I've been looking to do horror for a few years now and I've turned down many, many horror projects for one reason or another, but this one really appealed to me.

How did you go about preparing for the role? There is a bit of backstory to your character that's alluded to but we don't really fully learn about.

I think there are a couple of cuts in the final piece that we added that suggest a larger backstory that didn't quite make the final cut. I don't want to give too much away right now but Walsh is a mysterious character. He's special forces and maybe "special" is supernatural - or maybe it's not. We have to watch the movie to know but he certainly knows more than he lets on.

Over the course of your career you've worked with a number of directors who are artists and have strong artistic vision. I'm curious about your experience working with Mauro Borrelli who has a background as an illustrator and a concept artist.

Directors create the energy onset. 99 times out of 100 whatever that energy is, it becomes contagious. It's not always just about their vision but it's about how they go about affecting their vision and to have an illustrator or someone with the background of illustration, you're able to see a lot more of what the end vision is going to be.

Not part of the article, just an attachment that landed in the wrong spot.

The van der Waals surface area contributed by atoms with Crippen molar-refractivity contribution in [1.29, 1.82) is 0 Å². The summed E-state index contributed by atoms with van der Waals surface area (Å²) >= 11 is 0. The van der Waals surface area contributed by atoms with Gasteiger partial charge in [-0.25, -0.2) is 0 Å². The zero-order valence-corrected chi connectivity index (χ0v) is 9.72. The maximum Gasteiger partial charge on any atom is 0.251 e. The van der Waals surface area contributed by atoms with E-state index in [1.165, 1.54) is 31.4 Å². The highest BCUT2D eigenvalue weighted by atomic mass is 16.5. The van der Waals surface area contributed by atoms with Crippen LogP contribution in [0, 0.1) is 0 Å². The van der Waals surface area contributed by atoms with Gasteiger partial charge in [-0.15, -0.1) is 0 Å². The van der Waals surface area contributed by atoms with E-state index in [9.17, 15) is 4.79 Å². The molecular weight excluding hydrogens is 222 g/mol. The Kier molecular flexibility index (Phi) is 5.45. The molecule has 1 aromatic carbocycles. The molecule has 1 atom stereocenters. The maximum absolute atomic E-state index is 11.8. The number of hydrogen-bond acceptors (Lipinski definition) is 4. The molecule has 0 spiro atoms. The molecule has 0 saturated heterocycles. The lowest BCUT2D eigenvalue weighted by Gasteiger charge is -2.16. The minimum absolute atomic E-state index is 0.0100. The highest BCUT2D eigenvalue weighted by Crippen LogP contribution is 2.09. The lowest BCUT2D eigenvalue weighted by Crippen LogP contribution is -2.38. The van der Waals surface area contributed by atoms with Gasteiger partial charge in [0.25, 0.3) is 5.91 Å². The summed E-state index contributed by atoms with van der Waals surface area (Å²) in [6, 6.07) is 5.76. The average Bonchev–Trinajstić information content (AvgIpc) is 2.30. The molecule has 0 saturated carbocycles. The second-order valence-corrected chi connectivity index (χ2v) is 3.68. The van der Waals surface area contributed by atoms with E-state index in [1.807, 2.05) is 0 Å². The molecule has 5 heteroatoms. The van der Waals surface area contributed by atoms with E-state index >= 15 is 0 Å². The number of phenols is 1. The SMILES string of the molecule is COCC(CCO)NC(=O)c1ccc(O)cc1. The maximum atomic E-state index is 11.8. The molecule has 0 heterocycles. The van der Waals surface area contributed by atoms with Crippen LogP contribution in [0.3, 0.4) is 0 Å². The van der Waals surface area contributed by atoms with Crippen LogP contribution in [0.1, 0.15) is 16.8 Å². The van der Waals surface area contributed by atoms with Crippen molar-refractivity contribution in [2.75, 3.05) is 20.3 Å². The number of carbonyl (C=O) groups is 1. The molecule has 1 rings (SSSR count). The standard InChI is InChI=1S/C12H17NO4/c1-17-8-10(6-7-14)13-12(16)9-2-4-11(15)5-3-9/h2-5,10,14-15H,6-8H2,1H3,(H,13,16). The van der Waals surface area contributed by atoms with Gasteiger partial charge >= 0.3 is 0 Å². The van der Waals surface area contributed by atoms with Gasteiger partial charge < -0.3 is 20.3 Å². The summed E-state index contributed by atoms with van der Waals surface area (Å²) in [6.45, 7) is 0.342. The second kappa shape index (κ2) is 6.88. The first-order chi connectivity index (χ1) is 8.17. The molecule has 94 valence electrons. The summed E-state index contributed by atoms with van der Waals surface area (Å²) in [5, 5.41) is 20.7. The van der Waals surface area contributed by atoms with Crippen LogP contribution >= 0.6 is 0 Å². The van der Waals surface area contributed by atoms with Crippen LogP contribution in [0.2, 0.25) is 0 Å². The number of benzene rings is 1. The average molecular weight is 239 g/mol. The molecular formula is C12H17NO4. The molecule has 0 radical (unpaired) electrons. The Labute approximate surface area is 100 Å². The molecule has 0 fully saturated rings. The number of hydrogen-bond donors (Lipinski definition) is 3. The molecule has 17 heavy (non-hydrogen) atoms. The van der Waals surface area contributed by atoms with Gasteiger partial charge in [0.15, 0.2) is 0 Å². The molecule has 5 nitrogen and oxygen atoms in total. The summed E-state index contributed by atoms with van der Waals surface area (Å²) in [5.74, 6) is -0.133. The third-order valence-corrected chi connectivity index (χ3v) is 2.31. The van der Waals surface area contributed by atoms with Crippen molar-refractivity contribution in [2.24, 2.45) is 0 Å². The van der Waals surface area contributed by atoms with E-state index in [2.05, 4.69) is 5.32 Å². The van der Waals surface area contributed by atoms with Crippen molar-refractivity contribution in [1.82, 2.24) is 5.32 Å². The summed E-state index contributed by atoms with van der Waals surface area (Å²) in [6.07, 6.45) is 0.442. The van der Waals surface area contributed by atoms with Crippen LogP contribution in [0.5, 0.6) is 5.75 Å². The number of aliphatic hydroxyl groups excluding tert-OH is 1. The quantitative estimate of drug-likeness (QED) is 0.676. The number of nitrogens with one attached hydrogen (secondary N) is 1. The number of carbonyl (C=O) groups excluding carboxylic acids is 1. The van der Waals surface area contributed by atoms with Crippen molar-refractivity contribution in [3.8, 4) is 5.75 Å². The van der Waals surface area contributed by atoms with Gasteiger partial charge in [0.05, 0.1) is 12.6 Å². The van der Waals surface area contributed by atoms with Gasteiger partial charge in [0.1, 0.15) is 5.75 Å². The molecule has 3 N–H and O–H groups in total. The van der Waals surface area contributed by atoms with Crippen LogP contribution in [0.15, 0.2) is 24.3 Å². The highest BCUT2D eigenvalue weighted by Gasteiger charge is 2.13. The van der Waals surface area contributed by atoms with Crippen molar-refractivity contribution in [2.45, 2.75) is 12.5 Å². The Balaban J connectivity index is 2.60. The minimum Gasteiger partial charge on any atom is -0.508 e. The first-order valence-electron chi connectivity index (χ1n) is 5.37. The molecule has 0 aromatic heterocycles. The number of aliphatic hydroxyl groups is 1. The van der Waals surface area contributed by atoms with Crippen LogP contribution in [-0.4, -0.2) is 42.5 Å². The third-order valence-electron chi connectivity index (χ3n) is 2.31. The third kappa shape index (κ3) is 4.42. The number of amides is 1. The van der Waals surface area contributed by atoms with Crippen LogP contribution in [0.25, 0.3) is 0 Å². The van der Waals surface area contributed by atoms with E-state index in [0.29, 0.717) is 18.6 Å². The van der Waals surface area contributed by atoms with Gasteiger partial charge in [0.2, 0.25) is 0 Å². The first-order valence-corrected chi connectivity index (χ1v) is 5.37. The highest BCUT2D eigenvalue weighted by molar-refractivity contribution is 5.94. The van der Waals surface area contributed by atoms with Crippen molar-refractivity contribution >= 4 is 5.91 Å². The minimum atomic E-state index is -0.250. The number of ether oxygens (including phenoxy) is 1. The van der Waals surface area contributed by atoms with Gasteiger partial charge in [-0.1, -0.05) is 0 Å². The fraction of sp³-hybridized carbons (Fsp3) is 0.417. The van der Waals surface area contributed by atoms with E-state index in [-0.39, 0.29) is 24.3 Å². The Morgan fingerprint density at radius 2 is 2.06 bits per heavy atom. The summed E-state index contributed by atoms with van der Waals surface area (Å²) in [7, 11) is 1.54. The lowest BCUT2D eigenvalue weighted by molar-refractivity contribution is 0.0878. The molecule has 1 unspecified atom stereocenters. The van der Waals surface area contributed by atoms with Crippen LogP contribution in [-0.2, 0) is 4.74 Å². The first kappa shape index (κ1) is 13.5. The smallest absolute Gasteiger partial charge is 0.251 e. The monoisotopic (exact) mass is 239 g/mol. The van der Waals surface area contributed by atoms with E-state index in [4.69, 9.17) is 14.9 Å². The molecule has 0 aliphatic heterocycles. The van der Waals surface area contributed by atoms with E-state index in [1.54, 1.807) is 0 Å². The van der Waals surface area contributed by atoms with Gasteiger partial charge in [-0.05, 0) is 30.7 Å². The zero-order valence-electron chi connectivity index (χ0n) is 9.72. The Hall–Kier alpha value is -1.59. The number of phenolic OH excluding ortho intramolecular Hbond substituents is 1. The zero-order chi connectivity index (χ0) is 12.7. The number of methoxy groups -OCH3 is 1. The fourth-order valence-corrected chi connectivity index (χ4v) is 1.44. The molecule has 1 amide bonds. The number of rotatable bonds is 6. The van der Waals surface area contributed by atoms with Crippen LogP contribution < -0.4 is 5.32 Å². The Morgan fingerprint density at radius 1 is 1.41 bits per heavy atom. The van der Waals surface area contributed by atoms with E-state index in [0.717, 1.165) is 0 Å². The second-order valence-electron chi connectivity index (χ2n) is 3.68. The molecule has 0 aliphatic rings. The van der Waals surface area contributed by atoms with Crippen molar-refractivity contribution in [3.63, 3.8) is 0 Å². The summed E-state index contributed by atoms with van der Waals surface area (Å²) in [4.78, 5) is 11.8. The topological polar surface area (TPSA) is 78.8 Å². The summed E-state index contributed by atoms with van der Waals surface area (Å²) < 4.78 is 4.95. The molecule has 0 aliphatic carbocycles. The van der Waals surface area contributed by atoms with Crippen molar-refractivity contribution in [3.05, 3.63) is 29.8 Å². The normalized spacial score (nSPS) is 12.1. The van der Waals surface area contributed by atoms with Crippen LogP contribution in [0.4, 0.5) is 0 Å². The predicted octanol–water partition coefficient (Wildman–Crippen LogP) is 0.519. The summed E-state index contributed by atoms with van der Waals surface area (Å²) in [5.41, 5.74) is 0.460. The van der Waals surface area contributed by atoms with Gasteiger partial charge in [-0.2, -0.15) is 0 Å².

When I saw the drawings for the supernatural elements and then to see the set pieces come to life at the end of the film, especially in the third act... I thought they did an incredible job of designing and then bringing to life these designs from the mind of a mad Italian director.

You shot on location in Latvia. Can you talk a bit about that experience?

You know, there's a blessing and a curse to being on location as opposed to a stage. I've done them all from multi-million dollar productions shooting on sound stages to shooting in a producer's mother's house. I've run the gamut and the filming in Latvia was wonderful. They have an incredible film industry there and the stages were amazing. The artisans from makeup and wardrobe to the set designers and builders were fantastic. And then the natural elements of the film are so stunning.